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An Atlantic cod is a large marine fish found in the North Atlantic ocean. The scientific name for this species is Gadus morhua. It is a predatory, carnivorous fish. Traditionally, the Atlantic cod is one of the most popular white fish in the world and has been hunted by humans as an important food source for many years. Currently listed by the International Union for Conservation of Nature (IUCN) as vulnerable, this species has been overfished to dangerously low numbers.
Reaching over 4.5 feet (1.4 meters) in length, this species can weigh up to 77 pounds (35 kilograms). The Atlantic cod has a life expectancy of over 20 years. This species eats a wide variety of shellfish, invertebrates, and other fish, while juveniles eat much smaller fish, invertebrates, and plankton. They are gray to olive green and are favored for their flaky white meat when cooked.
Very popular as food, the Atlantic cod has been heavily overfished for many years to the point where the species is under serious threat and its continued survival is in doubt. In some localized areas, the population of wild Atlantic cod has decreased by approximately 96%. This is mainly due to irresponsible fishing practices.
Conservation projects are now in place in most areas and are strictly enforced. The total weight of cod caught in each area has been limited; once this quota has been reached, no more can be legally caught until the following year. In some areas, the size of the cod allowed to be caught and killed is also limited, thus prohibiting the killing of the larger fish.
Catching large numbers of bigger, older fish is no longer acceptable. This practice is considered to be one of the main causes of the huge population decrease. A large female can lay up to nine million eggs in a single breeding season, whereas a younger, smaller female often lays only two million eggs during the same period. Harvesting the biggest fish causes the number of eggs laid each year to decrease, meaning that the species is unable to produce enough young to make up for the numbers removed from the water.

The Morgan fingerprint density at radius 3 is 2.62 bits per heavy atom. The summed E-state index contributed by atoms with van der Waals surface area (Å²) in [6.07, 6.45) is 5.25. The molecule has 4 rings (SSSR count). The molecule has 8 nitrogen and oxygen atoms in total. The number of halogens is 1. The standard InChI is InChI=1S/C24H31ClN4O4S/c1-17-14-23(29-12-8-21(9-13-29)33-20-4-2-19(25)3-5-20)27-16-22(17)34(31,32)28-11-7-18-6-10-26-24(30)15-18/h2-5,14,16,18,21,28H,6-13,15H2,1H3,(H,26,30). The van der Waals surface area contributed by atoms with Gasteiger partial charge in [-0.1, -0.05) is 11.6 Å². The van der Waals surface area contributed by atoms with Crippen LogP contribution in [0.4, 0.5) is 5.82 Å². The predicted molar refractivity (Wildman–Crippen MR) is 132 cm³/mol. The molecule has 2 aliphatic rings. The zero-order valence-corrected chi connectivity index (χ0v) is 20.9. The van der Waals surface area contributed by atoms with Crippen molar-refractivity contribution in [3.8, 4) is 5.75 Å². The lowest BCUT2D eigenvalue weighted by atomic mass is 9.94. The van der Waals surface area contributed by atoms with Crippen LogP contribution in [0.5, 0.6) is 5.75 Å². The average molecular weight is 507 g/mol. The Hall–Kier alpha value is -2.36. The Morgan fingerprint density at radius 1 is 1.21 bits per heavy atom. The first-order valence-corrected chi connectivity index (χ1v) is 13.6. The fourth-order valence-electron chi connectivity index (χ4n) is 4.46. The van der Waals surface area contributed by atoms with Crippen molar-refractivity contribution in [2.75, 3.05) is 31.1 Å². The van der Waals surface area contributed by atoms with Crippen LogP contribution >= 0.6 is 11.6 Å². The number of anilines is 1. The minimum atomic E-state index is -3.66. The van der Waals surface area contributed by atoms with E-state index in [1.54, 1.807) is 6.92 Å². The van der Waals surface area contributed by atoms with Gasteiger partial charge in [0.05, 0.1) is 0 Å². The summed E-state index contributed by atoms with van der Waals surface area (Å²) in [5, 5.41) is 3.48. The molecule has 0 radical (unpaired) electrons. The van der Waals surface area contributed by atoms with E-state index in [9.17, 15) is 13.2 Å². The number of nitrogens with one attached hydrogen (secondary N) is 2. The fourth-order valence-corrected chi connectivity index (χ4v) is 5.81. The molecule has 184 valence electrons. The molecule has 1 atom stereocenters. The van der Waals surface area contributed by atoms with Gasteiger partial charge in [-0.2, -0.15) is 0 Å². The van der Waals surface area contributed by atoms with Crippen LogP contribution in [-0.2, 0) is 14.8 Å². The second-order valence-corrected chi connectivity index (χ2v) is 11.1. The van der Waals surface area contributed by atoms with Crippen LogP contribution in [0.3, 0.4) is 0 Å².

Atlantic cod do not reach sexual maturity until four years of age and then only produce small numbers of eggs until they grow very large. A female continues to lay eggs throughout her life, even into old age. It therefore makes more sense to catch smaller specimens to enable to the older, larger fish to lay millions more eggs, giving the species a chance to increase its numbers.
Atlantic cod, while severely over-fished, suffer equally or more from the collapse of their ocean pastures. These pastures and the plankton that sustain them have been in decline for decades, in lock step with the collapse of cod populations.
The carrying capacity of pastures whether on land or at sea has always been the primary controlling factor with respect to the 'livestock' that those pastures support.
Ocean pastures are turning into plankton deserts as high and rising CO2 in the world's air grows more grass on land. More grass growing means less dust blowing. Dust for the ocean pastures is analogous to rain for pastures on land. Without either the respective pastures loss carrying capacity.
By restoring ocean pastures by
giving back the vital mineral dust, we are allowing those pastures to return to health and abundance. This has now been proven in the NE Pacific where in 2012, a vital large ocean salmon pasture was restored. Today, immediately following this work, the Pacific salmon have returned in the largest numbers in all of history.
The same restoration of Atlantic ocean fish pastures can be accomplished to being back the fish, cod, salmon, and tuna to historic abundance in the Atlantic.